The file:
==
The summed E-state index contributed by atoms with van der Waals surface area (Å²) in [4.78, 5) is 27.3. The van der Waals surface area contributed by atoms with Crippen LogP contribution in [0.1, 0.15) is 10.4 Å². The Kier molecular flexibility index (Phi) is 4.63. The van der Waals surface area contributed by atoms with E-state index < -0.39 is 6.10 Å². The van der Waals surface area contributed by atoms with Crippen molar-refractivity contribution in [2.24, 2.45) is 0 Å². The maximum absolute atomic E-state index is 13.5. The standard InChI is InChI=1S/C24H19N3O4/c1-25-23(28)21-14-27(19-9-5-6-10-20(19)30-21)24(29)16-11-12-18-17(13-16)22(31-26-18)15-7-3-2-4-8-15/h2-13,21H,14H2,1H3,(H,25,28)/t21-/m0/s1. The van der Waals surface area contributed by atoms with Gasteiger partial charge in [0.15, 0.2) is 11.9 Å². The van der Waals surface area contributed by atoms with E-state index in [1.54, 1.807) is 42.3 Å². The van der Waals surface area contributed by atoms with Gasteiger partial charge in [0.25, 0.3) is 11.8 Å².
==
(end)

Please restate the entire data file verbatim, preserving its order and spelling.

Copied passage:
The summed E-state index contributed by atoms with van der Waals surface area (Å²) in [4.78, 5) is 27.3. The van der Waals surface area contributed by atoms with Crippen LogP contribution in [0.1, 0.15) is 10.4 Å². The Kier molecular flexibility index (Phi) is 4.63. The van der Waals surface area contributed by atoms with E-state index < -0.39 is 6.10 Å². The van der Waals surface area contributed by atoms with Crippen molar-refractivity contribution in [2.24, 2.45) is 0 Å². The maximum absolute atomic E-state index is 13.5. The standard InChI is InChI=1S/C24H19N3O4/c1-25-23(28)21-14-27(19-9-5-6-10-20(19)30-21)24(29)16-11-12-18-17(13-16)22(31-26-18)15-7-3-2-4-8-15/h2-13,21H,14H2,1H3,(H,25,28)/t21-/m0/s1. The van der Waals surface area contributed by atoms with Gasteiger partial charge in [0.15, 0.2) is 11.9 Å². The van der Waals surface area contributed by atoms with E-state index in [1.54, 1.807) is 42.3 Å². The van der Waals surface area contributed by atoms with Gasteiger partial charge in [0.25, 0.3) is 11.8 Å².